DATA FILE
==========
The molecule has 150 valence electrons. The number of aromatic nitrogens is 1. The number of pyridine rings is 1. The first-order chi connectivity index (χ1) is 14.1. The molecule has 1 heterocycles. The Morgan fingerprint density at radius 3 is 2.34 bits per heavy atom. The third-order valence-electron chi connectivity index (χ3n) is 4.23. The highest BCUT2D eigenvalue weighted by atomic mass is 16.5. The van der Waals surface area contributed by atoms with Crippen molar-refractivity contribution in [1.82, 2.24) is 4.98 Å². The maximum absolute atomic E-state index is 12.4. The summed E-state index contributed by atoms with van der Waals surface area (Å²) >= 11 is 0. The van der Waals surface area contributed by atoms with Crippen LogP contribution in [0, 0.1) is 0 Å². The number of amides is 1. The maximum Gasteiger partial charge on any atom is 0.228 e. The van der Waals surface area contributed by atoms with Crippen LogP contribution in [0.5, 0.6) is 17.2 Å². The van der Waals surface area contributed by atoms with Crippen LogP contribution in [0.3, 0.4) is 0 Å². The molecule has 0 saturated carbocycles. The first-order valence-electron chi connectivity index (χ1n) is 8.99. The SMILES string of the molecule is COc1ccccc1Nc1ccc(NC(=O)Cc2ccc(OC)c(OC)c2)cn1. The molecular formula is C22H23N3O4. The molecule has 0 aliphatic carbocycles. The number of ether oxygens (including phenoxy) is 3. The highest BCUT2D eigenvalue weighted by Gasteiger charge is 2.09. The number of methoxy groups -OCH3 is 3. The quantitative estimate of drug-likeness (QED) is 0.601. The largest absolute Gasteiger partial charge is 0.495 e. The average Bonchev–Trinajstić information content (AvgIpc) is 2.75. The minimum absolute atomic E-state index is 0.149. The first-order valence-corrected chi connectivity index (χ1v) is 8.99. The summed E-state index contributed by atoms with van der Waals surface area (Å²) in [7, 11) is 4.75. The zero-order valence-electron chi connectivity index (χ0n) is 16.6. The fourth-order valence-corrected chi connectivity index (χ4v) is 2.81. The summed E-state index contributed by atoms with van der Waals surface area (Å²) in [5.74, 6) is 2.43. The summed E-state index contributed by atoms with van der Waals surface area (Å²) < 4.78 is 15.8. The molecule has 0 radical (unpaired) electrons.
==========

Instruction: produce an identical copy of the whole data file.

The molecule has 150 valence electrons. The number of aromatic nitrogens is 1. The number of pyridine rings is 1. The first-order chi connectivity index (χ1) is 14.1. The molecule has 1 heterocycles. The Morgan fingerprint density at radius 3 is 2.34 bits per heavy atom. The third-order valence-electron chi connectivity index (χ3n) is 4.23. The highest BCUT2D eigenvalue weighted by atomic mass is 16.5. The van der Waals surface area contributed by atoms with Crippen molar-refractivity contribution in [1.82, 2.24) is 4.98 Å². The maximum absolute atomic E-state index is 12.4. The summed E-state index contributed by atoms with van der Waals surface area (Å²) >= 11 is 0. The van der Waals surface area contributed by atoms with Crippen LogP contribution in [0, 0.1) is 0 Å². The number of amides is 1. The maximum Gasteiger partial charge on any atom is 0.228 e. The van der Waals surface area contributed by atoms with Crippen LogP contribution in [0.5, 0.6) is 17.2 Å². The van der Waals surface area contributed by atoms with Crippen LogP contribution in [0.3, 0.4) is 0 Å². The molecule has 0 saturated carbocycles. The first-order valence-electron chi connectivity index (χ1n) is 8.99. The SMILES string of the molecule is COc1ccccc1Nc1ccc(NC(=O)Cc2ccc(OC)c(OC)c2)cn1. The molecular formula is C22H23N3O4. The molecule has 0 aliphatic carbocycles. The number of ether oxygens (including phenoxy) is 3. The highest BCUT2D eigenvalue weighted by Gasteiger charge is 2.09. The number of methoxy groups -OCH3 is 3. The quantitative estimate of drug-likeness (QED) is 0.601. The largest absolute Gasteiger partial charge is 0.495 e. The average Bonchev–Trinajstić information content (AvgIpc) is 2.75. The minimum absolute atomic E-state index is 0.149. The first-order valence-corrected chi connectivity index (χ1v) is 8.99. The summed E-state index contributed by atoms with van der Waals surface area (Å²) in [7, 11) is 4.75. The zero-order valence-electron chi connectivity index (χ0n) is 16.6. The fourth-order valence-corrected chi connectivity index (χ4v) is 2.81. The summed E-state index contributed by atoms with van der Waals surface area (Å²) in [5.74, 6) is 2.43. The summed E-state index contributed by atoms with van der Waals surface area (Å²) < 4.78 is 15.8. The molecule has 0 radical (unpaired) electrons.